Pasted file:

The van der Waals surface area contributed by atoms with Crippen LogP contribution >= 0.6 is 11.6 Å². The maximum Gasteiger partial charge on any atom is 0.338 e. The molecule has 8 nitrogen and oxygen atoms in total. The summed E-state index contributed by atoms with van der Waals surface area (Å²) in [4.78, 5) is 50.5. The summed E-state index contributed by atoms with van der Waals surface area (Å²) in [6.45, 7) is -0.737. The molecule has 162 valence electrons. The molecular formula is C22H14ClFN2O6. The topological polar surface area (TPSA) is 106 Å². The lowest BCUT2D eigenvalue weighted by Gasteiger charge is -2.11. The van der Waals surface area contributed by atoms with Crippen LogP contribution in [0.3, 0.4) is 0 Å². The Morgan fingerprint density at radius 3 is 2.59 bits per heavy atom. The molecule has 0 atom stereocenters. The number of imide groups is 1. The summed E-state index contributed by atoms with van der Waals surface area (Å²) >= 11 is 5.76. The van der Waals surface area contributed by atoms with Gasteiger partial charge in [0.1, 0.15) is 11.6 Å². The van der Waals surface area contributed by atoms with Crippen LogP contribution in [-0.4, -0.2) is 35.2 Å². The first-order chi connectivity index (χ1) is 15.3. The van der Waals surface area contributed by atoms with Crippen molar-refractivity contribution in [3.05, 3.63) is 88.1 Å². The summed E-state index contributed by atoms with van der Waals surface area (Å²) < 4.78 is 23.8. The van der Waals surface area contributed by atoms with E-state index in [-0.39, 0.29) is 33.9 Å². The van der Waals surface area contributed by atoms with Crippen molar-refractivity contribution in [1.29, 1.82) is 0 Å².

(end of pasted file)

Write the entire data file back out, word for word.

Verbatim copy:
The van der Waals surface area contributed by atoms with Crippen LogP contribution >= 0.6 is 11.6 Å². The maximum Gasteiger partial charge on any atom is 0.338 e. The molecule has 8 nitrogen and oxygen atoms in total. The summed E-state index contributed by atoms with van der Waals surface area (Å²) in [4.78, 5) is 50.5. The summed E-state index contributed by atoms with van der Waals surface area (Å²) in [6.45, 7) is -0.737. The molecule has 162 valence electrons. The molecular formula is C22H14ClFN2O6. The topological polar surface area (TPSA) is 106 Å². The lowest BCUT2D eigenvalue weighted by Gasteiger charge is -2.11. The van der Waals surface area contributed by atoms with Crippen LogP contribution in [0.3, 0.4) is 0 Å². The Morgan fingerprint density at radius 3 is 2.59 bits per heavy atom. The molecule has 0 atom stereocenters. The number of imide groups is 1. The summed E-state index contributed by atoms with van der Waals surface area (Å²) >= 11 is 5.76. The van der Waals surface area contributed by atoms with Gasteiger partial charge in [0.1, 0.15) is 11.6 Å². The van der Waals surface area contributed by atoms with Crippen LogP contribution in [-0.4, -0.2) is 35.2 Å². The first-order chi connectivity index (χ1) is 15.3. The van der Waals surface area contributed by atoms with Crippen molar-refractivity contribution in [3.05, 3.63) is 88.1 Å². The summed E-state index contributed by atoms with van der Waals surface area (Å²) < 4.78 is 23.8. The van der Waals surface area contributed by atoms with E-state index in [-0.39, 0.29) is 33.9 Å². The van der Waals surface area contributed by atoms with Crippen molar-refractivity contribution in [1.29, 1.82) is 0 Å².